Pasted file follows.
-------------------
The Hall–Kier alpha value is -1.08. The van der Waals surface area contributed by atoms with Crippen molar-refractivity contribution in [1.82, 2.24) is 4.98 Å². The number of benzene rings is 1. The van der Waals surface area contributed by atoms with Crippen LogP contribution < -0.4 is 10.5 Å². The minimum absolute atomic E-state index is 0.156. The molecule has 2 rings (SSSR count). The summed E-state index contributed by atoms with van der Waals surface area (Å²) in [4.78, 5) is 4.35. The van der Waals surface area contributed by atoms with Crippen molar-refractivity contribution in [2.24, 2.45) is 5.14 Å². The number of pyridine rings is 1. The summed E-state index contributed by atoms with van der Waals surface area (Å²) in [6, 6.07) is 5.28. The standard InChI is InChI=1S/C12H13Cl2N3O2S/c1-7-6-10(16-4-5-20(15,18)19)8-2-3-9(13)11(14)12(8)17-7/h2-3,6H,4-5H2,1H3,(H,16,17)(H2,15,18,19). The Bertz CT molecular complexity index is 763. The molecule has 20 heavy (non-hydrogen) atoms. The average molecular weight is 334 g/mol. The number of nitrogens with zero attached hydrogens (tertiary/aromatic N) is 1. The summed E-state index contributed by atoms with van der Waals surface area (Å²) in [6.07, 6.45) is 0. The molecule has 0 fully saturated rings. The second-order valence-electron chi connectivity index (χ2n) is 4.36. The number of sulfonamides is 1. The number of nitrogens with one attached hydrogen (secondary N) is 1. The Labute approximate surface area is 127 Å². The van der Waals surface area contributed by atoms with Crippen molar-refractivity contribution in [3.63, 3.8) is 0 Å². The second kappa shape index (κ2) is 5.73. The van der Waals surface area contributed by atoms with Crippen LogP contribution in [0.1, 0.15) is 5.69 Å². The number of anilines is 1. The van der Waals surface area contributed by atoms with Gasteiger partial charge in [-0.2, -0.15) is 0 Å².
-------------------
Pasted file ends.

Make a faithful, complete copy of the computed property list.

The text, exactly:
The Hall–Kier alpha value is -1.08. The van der Waals surface area contributed by atoms with Crippen molar-refractivity contribution in [1.82, 2.24) is 4.98 Å². The number of benzene rings is 1. The van der Waals surface area contributed by atoms with Crippen LogP contribution < -0.4 is 10.5 Å². The minimum absolute atomic E-state index is 0.156. The molecule has 2 rings (SSSR count). The summed E-state index contributed by atoms with van der Waals surface area (Å²) in [4.78, 5) is 4.35. The van der Waals surface area contributed by atoms with Crippen molar-refractivity contribution in [2.24, 2.45) is 5.14 Å². The number of pyridine rings is 1. The summed E-state index contributed by atoms with van der Waals surface area (Å²) in [6, 6.07) is 5.28. The standard InChI is InChI=1S/C12H13Cl2N3O2S/c1-7-6-10(16-4-5-20(15,18)19)8-2-3-9(13)11(14)12(8)17-7/h2-3,6H,4-5H2,1H3,(H,16,17)(H2,15,18,19). The Bertz CT molecular complexity index is 763. The molecule has 20 heavy (non-hydrogen) atoms. The average molecular weight is 334 g/mol. The number of nitrogens with zero attached hydrogens (tertiary/aromatic N) is 1. The summed E-state index contributed by atoms with van der Waals surface area (Å²) in [6.07, 6.45) is 0. The molecule has 0 fully saturated rings. The second-order valence-electron chi connectivity index (χ2n) is 4.36. The number of sulfonamides is 1. The number of nitrogens with one attached hydrogen (secondary N) is 1. The Labute approximate surface area is 127 Å². The van der Waals surface area contributed by atoms with Crippen molar-refractivity contribution in [3.63, 3.8) is 0 Å². The second kappa shape index (κ2) is 5.73. The van der Waals surface area contributed by atoms with Crippen LogP contribution in [0.1, 0.15) is 5.69 Å². The number of anilines is 1. The van der Waals surface area contributed by atoms with Gasteiger partial charge in [-0.2, -0.15) is 0 Å².